One of Queensboro’s most popular items is our Style 8400 Queensboro Brushed Twill Cap. Just as I examined the “Anatomy of a Polo Shirt,” the post that previously explained the parts and terms used in describing a polo, today (aided by lovely sketches by Heather C.), the Queensboro Blog brings you the “Anatomy of a Baseball Cap.” That way, if you need to order baseball caps with your embroidered logo, you can understand the product descriptions listed on the Queensboro website. By correctly identifying the benefits and features of each hat, you’ll be more satisfied with your order.
Bill: The baseball cap bill is composed of two pieces of fabric with a piece of cardboard or plastic sandwiched in between the two pieces. The pieces of the hat bill are sewn together. The bill acts to shade the wearer from the sun. The trend of wearing the baseball cap backward on the head is thought to have originated with baseball catchers who had to wear the protective cage on the front of their faces. Today, you can often see the stalkerazzi (a.k.a. paparazzi), wearing their caps backwards so they can hold their monstrously and invasively prying SLR cameras close to their faces.
Crown: The front of the hat that touches your forehead is the crown. The crown of the hat can be structured or unstructured. Most baseball caps today have unstructured crowns, as does Queensboro’s brushed twill cap. A structured cap has a backing behind the panels so that it holds its shape, whether it’s on your head or not. An unstructured cap doesn’t have this backing, so it’s not as stiff. A structured cap has a backing behind the panels so that it holds its shape, whether it’s on your head or not. You might remember the brief fad of the so-called “trucker cap” which had a structured foam crown and a stiff, plastic mesh back half. Apparently the trend is OUT as of 2003. Gosh, how time flies.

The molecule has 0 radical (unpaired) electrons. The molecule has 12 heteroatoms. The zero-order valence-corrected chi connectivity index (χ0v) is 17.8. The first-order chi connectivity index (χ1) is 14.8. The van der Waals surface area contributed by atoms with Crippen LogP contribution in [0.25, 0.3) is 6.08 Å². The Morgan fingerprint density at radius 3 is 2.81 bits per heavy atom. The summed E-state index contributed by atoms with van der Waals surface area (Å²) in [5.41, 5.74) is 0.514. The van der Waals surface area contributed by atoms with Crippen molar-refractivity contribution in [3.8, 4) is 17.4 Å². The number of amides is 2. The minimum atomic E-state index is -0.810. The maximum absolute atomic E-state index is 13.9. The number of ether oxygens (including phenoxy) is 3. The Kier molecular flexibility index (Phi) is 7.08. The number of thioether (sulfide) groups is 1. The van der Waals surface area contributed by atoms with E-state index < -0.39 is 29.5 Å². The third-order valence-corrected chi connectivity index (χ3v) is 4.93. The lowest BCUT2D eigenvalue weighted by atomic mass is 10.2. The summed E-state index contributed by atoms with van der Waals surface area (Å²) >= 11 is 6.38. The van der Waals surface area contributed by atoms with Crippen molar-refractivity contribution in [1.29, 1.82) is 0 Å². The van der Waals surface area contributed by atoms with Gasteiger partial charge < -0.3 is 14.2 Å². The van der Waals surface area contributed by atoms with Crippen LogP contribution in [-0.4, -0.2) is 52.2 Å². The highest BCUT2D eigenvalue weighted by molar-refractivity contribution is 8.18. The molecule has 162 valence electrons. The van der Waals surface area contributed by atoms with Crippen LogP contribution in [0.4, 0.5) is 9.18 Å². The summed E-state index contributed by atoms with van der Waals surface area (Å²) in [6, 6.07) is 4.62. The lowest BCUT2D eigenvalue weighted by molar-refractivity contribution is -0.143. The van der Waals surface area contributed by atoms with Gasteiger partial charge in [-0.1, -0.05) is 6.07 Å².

Panels: The main part of a baseball cap, the part that actually forms the hat are the panels. The panels are much like the sections of an orange, together forming the rounded structure of the hat. The panels of the 8400 cap meet at seams, which are covered on the back side of the cap by a tape with the edges turned under for comfort and durability.
Button: The button is at the top of the hat, and holds all of the panels together. It functions in more of a cosmetic sense, presenting a unified meeting of the panels at the top of the cap.
Eyelets: Eyelets are the small holes around the top of the cap. They can be holes in the fabric, bordered by a sewn edge, or they can be punched with small metal rivets, and be made from metal. Eyelets help with ventilation.
Sweatband: The sweatband is a traditional part of all hats and caps. It literally does what the name implies—catches the sweat. Some caps have a “self-fabric” sweatband, in which case the sweatband is made from the same fabric as the hat. The Queensboro Brushed Twill Cap is made from a sturdier twill fabric, so the sweatband is made from a softer, thinner cotton material with sweat-absorbing batting on the inside.
Closure: Most baseball caps have a closure at the back of the cap. Caps that are unfitted have a half-circle opening with a buckle, plastic or Velcro closure. The closure on the style 8400 is made from two Velcro straps that allow you to adjust the fit of the hat.